Am I a Bruce Willis fan?
Yippee-kay-yay…well, you know the rest.
A quick spin through IMDB.com reveals that I’ve seen more than 40 of Willis’s movies at least once, and some – like Die Hard and Pulp Fiction – more times than the Nakatomi Tower has floors.
The recent news that the former Mr. Demi Moore is stepping away from acting after being diagnosed with aphasia got me thinking about his career, and the way he combined seemingly disparate elements into something memorable.
Yes, he played a lot of the same types of roles again and again. But when he didn’t, he delivered something unexpected and new.
Could his eclectic approach to his profession teach marketers a thing or two?
Does Hans Gruber wax his goatee?
Yes. The answer is yes.
Get out of your comfort zone. Who woulda thunk that a lightweight, eyebrow-arching TV star (known in the ‘80s primarily for his witty banter on Moonlighting) could have carried multi-million-dollar action flicks? Almost nobody. They even kept his smirking face off the original poster for Die Hard so people wouldn’t think it was a comedy. But he showed the naysayers. Combined, his movies have raked in more than $5 billion. Lesson for marketers: Try something new, even if they tell you it won’t work.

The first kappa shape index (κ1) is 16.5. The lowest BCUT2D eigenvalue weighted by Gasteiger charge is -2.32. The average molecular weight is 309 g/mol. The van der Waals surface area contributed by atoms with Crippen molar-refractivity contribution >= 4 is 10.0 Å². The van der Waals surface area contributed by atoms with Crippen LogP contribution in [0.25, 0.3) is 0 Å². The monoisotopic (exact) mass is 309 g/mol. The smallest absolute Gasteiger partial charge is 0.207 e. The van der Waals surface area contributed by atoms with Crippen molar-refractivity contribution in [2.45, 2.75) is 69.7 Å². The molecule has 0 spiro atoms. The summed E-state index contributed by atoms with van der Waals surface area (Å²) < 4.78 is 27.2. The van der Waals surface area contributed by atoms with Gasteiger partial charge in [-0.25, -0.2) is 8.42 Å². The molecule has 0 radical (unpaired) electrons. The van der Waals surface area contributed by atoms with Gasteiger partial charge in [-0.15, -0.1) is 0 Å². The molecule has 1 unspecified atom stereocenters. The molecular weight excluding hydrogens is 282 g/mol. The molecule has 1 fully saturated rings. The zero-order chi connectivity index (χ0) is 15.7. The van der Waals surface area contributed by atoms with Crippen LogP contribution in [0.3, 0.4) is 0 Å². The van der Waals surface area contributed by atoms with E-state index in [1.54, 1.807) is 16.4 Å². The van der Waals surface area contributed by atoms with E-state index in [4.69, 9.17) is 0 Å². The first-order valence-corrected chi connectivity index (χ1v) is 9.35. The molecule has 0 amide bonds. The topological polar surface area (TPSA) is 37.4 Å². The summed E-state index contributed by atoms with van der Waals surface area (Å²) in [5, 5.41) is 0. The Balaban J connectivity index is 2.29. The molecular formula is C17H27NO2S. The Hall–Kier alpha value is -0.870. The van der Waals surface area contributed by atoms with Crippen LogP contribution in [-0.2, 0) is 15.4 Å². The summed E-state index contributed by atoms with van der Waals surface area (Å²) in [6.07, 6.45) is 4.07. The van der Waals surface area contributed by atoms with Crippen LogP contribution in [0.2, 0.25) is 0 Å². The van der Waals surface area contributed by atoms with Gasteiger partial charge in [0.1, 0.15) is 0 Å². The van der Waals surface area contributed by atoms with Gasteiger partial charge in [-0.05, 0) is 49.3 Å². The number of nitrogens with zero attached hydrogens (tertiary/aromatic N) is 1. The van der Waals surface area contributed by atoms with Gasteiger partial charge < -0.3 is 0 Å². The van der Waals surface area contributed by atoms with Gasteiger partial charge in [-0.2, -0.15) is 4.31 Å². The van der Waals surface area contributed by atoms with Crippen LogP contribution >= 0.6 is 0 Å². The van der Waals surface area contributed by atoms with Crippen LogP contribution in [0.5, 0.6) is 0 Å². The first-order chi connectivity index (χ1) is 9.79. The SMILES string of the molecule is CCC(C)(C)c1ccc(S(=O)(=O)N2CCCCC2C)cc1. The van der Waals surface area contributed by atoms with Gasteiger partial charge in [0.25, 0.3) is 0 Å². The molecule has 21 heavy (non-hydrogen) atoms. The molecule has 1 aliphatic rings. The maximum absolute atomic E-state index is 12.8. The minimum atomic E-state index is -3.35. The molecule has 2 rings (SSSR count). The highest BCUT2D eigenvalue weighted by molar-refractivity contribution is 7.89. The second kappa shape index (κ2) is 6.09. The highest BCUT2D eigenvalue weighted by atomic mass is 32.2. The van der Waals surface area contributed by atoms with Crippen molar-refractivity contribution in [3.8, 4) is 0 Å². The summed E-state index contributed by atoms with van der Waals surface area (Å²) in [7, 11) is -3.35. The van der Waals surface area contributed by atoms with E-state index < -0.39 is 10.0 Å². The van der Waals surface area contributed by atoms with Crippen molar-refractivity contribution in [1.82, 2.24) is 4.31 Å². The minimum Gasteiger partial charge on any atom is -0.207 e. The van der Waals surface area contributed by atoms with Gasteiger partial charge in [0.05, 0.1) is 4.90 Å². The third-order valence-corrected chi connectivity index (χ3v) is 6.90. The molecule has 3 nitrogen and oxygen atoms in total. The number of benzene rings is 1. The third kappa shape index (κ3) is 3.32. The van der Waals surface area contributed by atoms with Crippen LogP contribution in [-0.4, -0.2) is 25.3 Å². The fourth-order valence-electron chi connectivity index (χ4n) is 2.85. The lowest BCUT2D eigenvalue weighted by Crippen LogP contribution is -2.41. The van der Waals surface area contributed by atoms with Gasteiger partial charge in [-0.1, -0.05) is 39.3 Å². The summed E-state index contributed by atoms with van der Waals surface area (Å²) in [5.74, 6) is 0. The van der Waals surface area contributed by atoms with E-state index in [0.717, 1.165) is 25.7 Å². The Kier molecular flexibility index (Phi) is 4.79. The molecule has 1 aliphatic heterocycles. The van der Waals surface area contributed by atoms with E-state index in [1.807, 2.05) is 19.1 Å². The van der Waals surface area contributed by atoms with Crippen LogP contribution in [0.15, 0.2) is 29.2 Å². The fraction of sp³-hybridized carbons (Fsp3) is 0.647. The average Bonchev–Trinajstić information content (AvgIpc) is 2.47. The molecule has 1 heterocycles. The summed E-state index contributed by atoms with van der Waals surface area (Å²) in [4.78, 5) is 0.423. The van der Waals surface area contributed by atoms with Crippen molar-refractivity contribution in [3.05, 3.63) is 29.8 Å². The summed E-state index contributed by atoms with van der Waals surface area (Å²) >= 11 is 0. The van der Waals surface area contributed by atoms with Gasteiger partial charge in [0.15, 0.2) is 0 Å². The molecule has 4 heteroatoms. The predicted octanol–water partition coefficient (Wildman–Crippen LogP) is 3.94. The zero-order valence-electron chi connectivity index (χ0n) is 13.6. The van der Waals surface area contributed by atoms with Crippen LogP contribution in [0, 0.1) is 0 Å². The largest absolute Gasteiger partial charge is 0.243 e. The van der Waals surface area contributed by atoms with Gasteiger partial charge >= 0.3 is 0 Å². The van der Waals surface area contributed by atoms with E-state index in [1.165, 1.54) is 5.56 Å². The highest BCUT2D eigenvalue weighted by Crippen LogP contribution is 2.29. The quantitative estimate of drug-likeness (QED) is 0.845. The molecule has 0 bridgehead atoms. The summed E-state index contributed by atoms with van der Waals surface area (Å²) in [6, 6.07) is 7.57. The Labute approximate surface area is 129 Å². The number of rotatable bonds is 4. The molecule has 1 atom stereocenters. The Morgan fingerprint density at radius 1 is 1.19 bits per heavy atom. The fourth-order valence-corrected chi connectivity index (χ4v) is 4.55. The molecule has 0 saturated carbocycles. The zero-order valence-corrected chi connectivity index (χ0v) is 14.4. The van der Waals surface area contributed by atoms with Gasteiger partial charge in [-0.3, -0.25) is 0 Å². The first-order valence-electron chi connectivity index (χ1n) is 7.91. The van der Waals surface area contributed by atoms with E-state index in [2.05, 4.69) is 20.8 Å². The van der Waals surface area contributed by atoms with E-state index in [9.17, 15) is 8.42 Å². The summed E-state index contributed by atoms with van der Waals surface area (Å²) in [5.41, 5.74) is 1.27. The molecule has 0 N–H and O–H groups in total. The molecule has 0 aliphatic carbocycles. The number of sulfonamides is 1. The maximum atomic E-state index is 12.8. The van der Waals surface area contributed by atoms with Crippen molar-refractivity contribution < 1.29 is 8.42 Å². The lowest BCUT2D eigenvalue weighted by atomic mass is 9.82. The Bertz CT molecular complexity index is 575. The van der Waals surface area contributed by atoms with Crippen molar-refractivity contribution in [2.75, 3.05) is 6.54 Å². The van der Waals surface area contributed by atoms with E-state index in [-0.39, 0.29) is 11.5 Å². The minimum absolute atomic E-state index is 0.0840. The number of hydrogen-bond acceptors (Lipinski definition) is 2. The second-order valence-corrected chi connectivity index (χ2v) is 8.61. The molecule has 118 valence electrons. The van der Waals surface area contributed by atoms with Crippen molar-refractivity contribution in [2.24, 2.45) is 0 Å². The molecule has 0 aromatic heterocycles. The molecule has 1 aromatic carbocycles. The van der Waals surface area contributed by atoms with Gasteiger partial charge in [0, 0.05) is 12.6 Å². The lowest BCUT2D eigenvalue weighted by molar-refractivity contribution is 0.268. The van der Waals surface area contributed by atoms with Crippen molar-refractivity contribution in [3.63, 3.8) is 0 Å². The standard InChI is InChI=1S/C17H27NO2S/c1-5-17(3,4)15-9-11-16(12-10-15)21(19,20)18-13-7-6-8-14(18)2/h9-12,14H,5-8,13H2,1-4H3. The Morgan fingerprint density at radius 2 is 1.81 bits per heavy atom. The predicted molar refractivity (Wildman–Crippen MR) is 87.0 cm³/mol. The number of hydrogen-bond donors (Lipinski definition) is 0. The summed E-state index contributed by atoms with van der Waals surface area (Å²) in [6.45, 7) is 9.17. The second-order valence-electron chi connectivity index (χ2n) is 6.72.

Surprise and delight. He chose his material well, maybe never more memorably than in The Sixth Sense, as the human personification of M. Night Shyamalan’s penchant for dramatic twists. If you still haven’t heard about it nearly 25 years after the movie came out, let me spoil it for you: Willis’s character was dead the whole time. His enigmatic performance is one of the things that kept the audience delightfully off balance. Lesson for marketers: Keep ‘em guessing, and don’t be afraid to zig instead of zag.
Always reinvent yourself. Throughout his acting career, Willis wore all sorts of other hats, too, from singer (we don’t talk about his first album, “The Return of Bruno”) to restaurateur (he was one of the original high-profile backers of Planet Hollywood, with its Cap’n Crunch-coated chicken fingers) to talk show host (he famously filled in for David Letterman on a rare sick day in 2003). Lesson for marketers: Pursue your passions alongside your day job; they’ll make you a better communicator.
Sure, not everything Willis did was gold; in 2021 alone he was in eight flicks – all of questionable quality. But you’ve got to give him credit for putting his steely bald head down and simply doing the work.
Come to think of it, that may be the most valuable lesson Willis has to offer marketers: When life gives you metaphorical floors covered with broken glass, roll up your sleeves (or your sleeveless T‑shirt), grit your teeth, take the first painful steps forward, and focus on saving the day.